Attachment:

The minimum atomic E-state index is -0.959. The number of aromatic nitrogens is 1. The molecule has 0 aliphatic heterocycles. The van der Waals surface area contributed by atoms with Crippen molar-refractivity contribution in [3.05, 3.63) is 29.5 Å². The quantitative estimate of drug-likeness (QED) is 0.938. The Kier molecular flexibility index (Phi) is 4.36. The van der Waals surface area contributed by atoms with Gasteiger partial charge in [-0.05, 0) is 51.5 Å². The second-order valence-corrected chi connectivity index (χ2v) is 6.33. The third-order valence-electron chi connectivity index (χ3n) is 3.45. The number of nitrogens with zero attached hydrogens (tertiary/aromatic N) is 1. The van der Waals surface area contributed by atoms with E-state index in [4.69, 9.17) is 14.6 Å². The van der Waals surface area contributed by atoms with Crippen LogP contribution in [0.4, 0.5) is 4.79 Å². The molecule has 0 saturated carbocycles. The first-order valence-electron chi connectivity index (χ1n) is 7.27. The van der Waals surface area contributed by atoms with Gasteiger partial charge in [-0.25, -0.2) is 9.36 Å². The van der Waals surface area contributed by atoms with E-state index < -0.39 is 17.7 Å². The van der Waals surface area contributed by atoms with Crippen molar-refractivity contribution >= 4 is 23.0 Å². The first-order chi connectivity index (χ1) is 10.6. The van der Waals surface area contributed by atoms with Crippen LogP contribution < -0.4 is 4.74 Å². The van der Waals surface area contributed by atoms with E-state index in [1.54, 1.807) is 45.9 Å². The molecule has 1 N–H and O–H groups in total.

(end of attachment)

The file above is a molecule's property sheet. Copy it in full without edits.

The minimum atomic E-state index is -0.959. The number of aromatic nitrogens is 1. The molecule has 0 aliphatic heterocycles. The van der Waals surface area contributed by atoms with Crippen molar-refractivity contribution in [3.05, 3.63) is 29.5 Å². The quantitative estimate of drug-likeness (QED) is 0.938. The Kier molecular flexibility index (Phi) is 4.36. The van der Waals surface area contributed by atoms with Gasteiger partial charge in [-0.05, 0) is 51.5 Å². The second-order valence-corrected chi connectivity index (χ2v) is 6.33. The third-order valence-electron chi connectivity index (χ3n) is 3.45. The number of nitrogens with zero attached hydrogens (tertiary/aromatic N) is 1. The van der Waals surface area contributed by atoms with E-state index in [4.69, 9.17) is 14.6 Å². The van der Waals surface area contributed by atoms with Crippen LogP contribution in [0.4, 0.5) is 4.79 Å². The molecule has 0 saturated carbocycles. The first-order valence-electron chi connectivity index (χ1n) is 7.27. The van der Waals surface area contributed by atoms with Gasteiger partial charge in [-0.25, -0.2) is 9.36 Å². The van der Waals surface area contributed by atoms with E-state index < -0.39 is 17.7 Å². The van der Waals surface area contributed by atoms with Crippen molar-refractivity contribution >= 4 is 23.0 Å². The first-order chi connectivity index (χ1) is 10.6. The van der Waals surface area contributed by atoms with Crippen LogP contribution < -0.4 is 4.74 Å². The van der Waals surface area contributed by atoms with E-state index in [1.54, 1.807) is 45.9 Å². The molecule has 1 N–H and O–H groups in total.